Format

Send to

Choose Destination
Vaccine. 2014 Sep 3;32(39):4985-92. doi: 10.1016/j.vaccine.2014.07.017. Epub 2014 Jul 18.

Monovalent H1N1 influenza vaccine safety in pregnant women, risks for acute adverse events.

Author information

1
HealthPartners Institute for Education and Research, PO Box 1524, MS 21111R, Minneapolis, MN 55425, United States. Electronic address: James.d.nordin@healthpartners.com.
2
HealthPartners Institute for Education and Research, PO Box 1524, MS 21111R, Minneapolis, MN 55425, United States. Electronic address: Elyse.o.kharbanda@healthpartners.com.
3
HealthPartners Institute for Education and Research, PO Box 1524, MS 21111R, Minneapolis, MN 55425, United States.
4
Yale University School of Medicine Department of Obstetrics, Gynecology, & Reproductive Sciences, 333 Cedar Street PO Box 208063; Ste 302 FMB New Haven, CT 06520-8063, United States. Electronic address: Heather.lipkind@yale.edu.
5
Department of Population Medicine Harvard Pilgrim Health Care Institute & Harvard Medical School, 133 Brookline Avenue, 6th Floor, Boston, MA 02215, United States. Electronic address: Grace.lee@childrens.harvard.edu.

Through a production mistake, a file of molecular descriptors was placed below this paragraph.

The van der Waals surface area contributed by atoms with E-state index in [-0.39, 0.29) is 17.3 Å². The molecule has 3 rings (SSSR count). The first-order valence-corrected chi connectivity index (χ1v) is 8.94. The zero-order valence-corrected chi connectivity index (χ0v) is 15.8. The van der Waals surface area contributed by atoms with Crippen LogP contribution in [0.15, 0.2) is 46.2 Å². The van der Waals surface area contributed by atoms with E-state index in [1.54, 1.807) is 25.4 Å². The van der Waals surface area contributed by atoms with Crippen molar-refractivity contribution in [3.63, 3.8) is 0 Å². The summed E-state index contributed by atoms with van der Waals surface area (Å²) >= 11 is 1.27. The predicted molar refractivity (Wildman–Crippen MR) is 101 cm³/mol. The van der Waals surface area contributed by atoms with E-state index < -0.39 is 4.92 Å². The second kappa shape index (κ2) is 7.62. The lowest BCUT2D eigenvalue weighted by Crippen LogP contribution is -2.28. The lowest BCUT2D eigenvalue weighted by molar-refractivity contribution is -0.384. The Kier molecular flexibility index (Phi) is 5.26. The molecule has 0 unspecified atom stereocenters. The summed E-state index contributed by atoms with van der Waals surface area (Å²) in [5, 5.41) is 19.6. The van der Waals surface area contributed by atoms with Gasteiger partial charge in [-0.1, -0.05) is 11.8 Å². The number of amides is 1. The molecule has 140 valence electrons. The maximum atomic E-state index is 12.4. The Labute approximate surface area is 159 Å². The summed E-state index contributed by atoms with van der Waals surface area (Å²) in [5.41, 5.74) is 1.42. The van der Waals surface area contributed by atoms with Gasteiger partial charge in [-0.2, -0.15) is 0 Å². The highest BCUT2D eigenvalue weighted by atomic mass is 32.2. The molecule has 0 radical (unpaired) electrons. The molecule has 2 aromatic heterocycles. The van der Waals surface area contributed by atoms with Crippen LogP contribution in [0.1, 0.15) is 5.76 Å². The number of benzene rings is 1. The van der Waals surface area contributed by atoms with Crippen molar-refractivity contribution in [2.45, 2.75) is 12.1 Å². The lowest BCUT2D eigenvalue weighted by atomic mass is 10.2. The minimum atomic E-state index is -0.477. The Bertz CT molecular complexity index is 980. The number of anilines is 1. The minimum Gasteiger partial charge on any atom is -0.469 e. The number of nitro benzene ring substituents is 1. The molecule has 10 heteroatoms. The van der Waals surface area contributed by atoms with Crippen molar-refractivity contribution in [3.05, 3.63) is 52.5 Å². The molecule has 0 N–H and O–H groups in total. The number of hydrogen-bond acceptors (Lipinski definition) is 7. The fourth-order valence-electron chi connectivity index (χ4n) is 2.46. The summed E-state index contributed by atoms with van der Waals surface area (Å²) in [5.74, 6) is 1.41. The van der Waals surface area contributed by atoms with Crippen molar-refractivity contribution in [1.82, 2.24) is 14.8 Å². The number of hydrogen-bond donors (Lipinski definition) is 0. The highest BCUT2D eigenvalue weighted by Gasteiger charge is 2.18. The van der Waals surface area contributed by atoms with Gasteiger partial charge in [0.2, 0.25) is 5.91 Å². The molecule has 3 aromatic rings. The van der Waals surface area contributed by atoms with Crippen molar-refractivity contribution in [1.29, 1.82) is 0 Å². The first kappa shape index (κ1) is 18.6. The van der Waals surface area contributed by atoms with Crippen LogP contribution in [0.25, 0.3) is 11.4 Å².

6
Center for Health Research Northwest, Kaiser Permanente Northwest 3800 N. Interstate Avenue, Portland, OR 97227 United States. Electronic address: Allison.naleway@kpchr.org.

Abstract

OBJECTIVE:

To assess risks for acute adverse events and pregnancy complications in pregnant women following monovalent 2009 H1N1 inactivated influenza (MIV) vaccination.

METHODS:

Within the Vaccine Safety Datalink, we compared rates of pre-specified medically attended events (MAE) occurring within 42 days of MIV vaccination to those occurring in matched cohorts that at the same gestational age were either unvaccinated or received seasonal trivalent inactivated influenza (TIV) vaccine. Using generalized estimating equation method, with a Poisson distribution and log link, we calculated adjusted incident rate ratios (AIRR).

RESULTS:

Among 9349 women receiving MIV in any trimester, only one MAE occurred 0-3 days following MIV, an allergic reaction. No cases of Guillain-Barré syndrome, Bell's palsy, or transverse myelitis occurred 1-42 days after MIV. Compared to women receiving TIV and to unvaccinated women, risks for acute MAEs were not increased following MIV for any outcome. Hyperemesis was the most common adverse event in the MIV, TIV, and unvaccinated groups, occurring at a rate of about 4% over a 42-day period in all groups. Over a 42-day window, among all groups, incident gestational diabetes occurred at a rate of 3% and thrombocytopenia occurred at a rate of approximately 0.3%. Among women receiving MIV during pregnancy, increased risks for these and other less common obstetric events were not detected.

CONCLUSION:

In this large cohort of pregnant women no acute safety signals were identified within 6 weeks of receipt of MIV.

KEYWORDS:

Monovalent H1N1 influenza vaccine safety in pregnant women; Risks for acute adverse events

PMID:
25045808
DOI:
10.1016/j.vaccine.2014.07.017
[Indexed for MEDLINE]

Supplemental Content

Full text links

Icon for Elsevier Science
Loading ...
Support Center